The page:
Toys R Us Inc., the world's largest toy seller, said Tuesday that it will take its low-price, high-volume specialty merchandising to Japan with the help of Ronald McDonald.
The Paramus, N.J., toy retailer plans to open four to six stores in Japan in 1991 and eventually as many as 100 under an agreement with McDonald's Co. (Japan) Ltd. Under terms of the joint venture, McDonald's may open fast-food outlets at the store sites.
The two are likely to shake up the fragmented retail toy market in Japan. Toys R Us will export its huge 46,000-square-foot store format, which depends on direct shipments from manufacturers for cost savings.
That is likely to test the tolerance of Japan's layered distribution system and the might of the small Japanese retailers whose legal rights to block large, new stores have been modified recently.
McDonald's Japan, headed by the well-known entrepreneur Den Fujita, should help expedite Toys R Us' entry into Japan through site location, real estate and understanding of the Japanese consumer. His firm, which has a 20% interest in the joint venture versus an 80% share owned by Toys R Us, sells $1.2 billion in hamburgers in Japan though 675 outlets. McDonald's Japan is equally owned by Fujita & Co. of Japan and McDonald's Corp. of Oak Brook, Ill.
"What we really have is a situation, given the unique cultural and real estate challenges in Japan, where we thought we should get a joint venture partner. We spent two years exploring the market and came up with Den Fujita," Robert C. Nakasone, vice chairman of Toys R Us and president of its worldwide toy stores, said in a telephone interview from New York.
"Now we feel we have the premier entrepreneur and businessman in Japan who will be our partner," Nakasone added. "His record speaks for itself with what he has done with McDonald's. With his real estate development knowledge and understanding of demographics, he will be helpful in developing an A-plus store network strategy for us."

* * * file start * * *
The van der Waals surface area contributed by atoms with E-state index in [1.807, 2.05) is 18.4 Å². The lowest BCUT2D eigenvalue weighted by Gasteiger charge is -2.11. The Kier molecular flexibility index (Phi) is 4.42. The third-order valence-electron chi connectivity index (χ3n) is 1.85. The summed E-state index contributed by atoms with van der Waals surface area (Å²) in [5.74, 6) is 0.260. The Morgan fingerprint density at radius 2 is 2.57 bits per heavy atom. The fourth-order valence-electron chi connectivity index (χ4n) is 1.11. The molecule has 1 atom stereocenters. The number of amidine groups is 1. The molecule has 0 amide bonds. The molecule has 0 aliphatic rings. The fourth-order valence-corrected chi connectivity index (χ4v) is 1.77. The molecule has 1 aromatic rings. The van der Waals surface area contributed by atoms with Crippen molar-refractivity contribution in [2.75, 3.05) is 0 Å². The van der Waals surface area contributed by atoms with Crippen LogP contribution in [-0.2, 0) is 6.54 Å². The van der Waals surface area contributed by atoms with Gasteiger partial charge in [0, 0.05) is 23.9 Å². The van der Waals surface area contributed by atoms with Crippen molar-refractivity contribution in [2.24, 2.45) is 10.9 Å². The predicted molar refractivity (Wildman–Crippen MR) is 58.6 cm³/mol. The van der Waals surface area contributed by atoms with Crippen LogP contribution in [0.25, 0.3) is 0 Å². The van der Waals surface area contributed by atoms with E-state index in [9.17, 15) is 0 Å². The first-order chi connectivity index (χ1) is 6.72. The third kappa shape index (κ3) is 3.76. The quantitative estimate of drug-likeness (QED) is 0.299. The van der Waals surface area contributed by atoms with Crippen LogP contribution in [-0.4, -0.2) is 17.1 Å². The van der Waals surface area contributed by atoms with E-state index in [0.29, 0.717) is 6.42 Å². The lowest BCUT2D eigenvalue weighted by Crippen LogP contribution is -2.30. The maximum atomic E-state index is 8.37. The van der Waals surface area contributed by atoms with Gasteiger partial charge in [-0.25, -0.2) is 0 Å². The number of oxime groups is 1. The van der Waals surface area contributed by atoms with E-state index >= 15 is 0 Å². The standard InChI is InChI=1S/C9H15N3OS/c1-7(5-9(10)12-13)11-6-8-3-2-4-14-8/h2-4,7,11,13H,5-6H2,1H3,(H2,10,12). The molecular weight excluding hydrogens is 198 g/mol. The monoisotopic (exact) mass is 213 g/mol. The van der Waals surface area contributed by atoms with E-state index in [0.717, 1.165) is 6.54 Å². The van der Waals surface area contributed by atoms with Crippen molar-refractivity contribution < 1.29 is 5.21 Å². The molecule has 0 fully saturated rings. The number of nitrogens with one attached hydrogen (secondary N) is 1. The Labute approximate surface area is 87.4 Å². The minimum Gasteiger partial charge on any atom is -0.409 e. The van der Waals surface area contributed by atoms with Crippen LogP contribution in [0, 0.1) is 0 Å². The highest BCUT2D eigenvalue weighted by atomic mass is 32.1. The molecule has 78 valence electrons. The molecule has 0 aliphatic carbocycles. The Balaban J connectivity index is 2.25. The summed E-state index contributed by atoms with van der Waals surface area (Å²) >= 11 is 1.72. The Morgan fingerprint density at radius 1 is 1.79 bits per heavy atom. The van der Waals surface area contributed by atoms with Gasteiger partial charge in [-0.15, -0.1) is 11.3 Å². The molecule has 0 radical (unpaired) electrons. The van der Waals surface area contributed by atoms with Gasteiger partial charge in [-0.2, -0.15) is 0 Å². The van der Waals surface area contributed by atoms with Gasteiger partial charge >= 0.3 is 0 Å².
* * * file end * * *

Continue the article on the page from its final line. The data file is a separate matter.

Nakasone, a Southern California native, said the firm has done some initial work on locations, but he wouldn't disclose the sites.
One industry report has estimated the Japanese retail toy market at $3.2 billion in 1987. Hirokazu Ishii, an analyst at the Nomura Research Institute in New York, said that until recently there were no toy specialty chains in Japan. Toys were largely sold through department or mass-merchandise stores or mom-and-pop outlets. He said Chiyoda, a discount shoe chain operator, recently launched some toy stores.
"The potential is very huge," said Ishii, who follows both Toys R Us and McDonald's. However, he said, the dai teno rule, or big store regulation rule, may be an obstacle.
The rule requires retailers planning stores larger than 6,000 square feet to get the approval of small retailers in the area. Ishii says the rule has delayed store start-ups up to 10 years.
Nakasone sees no problem. "Our understanding is that it (the rule) has been liberalized in the past year with the backing of MITI (Ministry of International Trade and Industry).